Egypt - Government
|Gamal Abdul Nasser||1954||1970|
|Anwar as Sadat||1970||1981|
|Abdel Fattah el-Sisi||2014|
The 1971 Constitution
Egypt's political and administrative systems were one of the oldest in the world. Egypt overhauled its political and democratic systems with the purpose of deepening democracy, promoting freedoms, upholding law and advocating respect of human rights. Parliament was introduced to Egypt in 1824; and the Constitution in 1882. The Constitution of the Arab Republic of Egypt was promulgated on September 11, 1971 and amended on May 22, 1980, May 25, 2005 and March, 2007.
The Egyptian Constitution provided for a strong executive. Authority is vested in an elected president who can appoint one or more vice presidents, a prime minister, and a cabinet. The president's term runs for 6 years. Egypt's legislative body, the People's Assembly, had 454 members -- 444 popularly elected and 10 appointed by the president. The constitution reserved 50% of the assembly seats for "workers and peasants." The assembly sat for a 5-year term but can be dissolved earlier by the President. There also was a 264-member Shura (consultative) Council, in which 88 members were appointed and 174 elected for 6-year terms. Below the national level, authority was exercised by and through governors and mayors appointed by the central government and by popularly elected local councils.
Egypt's judicial system was based on European (primarily French) legal concepts and methods. Under the Mubarak government, the courts demonstrated increasing independence, and the principles of due process and judicial review gained greater respect. The legal code was derived largely from the Napoleonic Code. Marriage and personal status (family law) were primarily based on the religious law of the individual concerned, which for most Egyptians is Islamic Law (Sharia).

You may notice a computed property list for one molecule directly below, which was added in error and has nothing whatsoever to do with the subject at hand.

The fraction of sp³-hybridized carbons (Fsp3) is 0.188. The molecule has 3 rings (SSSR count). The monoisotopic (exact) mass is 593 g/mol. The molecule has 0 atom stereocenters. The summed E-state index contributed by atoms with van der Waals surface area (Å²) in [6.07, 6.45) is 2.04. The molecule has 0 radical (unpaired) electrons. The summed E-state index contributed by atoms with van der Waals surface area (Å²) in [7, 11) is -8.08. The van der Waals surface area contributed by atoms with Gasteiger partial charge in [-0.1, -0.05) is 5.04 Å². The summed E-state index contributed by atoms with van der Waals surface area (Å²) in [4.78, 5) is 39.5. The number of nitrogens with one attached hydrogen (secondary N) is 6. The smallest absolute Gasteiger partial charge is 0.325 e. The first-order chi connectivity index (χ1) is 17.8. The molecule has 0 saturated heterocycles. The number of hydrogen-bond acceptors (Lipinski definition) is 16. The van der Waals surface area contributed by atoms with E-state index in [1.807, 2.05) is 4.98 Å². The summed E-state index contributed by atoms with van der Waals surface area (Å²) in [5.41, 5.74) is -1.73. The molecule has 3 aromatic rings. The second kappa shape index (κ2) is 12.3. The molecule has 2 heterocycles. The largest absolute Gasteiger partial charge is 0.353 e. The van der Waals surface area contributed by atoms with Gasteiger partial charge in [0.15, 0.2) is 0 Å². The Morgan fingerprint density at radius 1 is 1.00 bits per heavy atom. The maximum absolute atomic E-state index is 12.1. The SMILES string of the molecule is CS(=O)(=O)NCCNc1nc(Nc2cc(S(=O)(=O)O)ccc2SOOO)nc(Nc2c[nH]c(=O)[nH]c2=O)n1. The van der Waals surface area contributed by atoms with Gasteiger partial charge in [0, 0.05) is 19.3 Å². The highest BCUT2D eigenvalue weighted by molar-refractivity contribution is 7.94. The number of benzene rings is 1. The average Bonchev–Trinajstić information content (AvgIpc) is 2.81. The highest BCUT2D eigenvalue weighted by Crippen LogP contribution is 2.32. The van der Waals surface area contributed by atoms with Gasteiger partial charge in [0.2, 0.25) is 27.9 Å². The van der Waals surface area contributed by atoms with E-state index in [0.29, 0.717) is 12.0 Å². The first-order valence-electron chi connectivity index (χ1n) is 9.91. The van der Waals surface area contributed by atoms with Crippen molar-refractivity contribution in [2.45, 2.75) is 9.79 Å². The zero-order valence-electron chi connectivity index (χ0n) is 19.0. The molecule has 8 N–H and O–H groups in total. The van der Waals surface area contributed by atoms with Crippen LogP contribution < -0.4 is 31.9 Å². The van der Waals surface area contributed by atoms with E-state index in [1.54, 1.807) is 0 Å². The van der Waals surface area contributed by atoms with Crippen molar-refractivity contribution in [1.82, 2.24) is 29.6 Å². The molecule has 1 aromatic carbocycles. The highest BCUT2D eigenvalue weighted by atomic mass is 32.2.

In the civil court system, there were criminal courts, civil courts, administrative courts, family courts and the Supreme Constitutional Court. There were three levels of regular criminal courts: primary courts; appeals courts; and the Court of Cassation, which represents the final stage of criminal or civil appeals. Civil courts heard civil cases and administrative courts heard cases contesting government actions or procedures; both systems had upper-level courts to hear appeals. The Supreme Constitutional Court hears challenges to the constitutionality of laws or verdicts in any of the courts.
The constitution provided for an independent judiciary, but in practice the judiciary was subject to executive influence and corruption. The president may invoke the Emergency Law to refer any criminal case to the emergency or military courts, in which the accused did not receive most of the constitutional protections of the civilian judicial system, and the government continued to use the Emergency Law to try non-security cases in these courts and to restrict many other basic rights. The constitution provided for the independence and immunity of judges and forbids interference by other authorities in the exercise of their judicial functions. The government generally respected judicial independence in non-political cases in civilian courts. Emergency courts, however, were not independent.
The president appointed all judges upon recommendation of the Higher Judicial Council, a constitutional body composed of senior judges. Judges receive tenure, limited only by mandatory retirement at age 70. Only the Higher Judicial Council may dismiss judges for cause, such as corruption. Headed by the president of the Court of Cassation, the council regulated judicial promotions and transfers.
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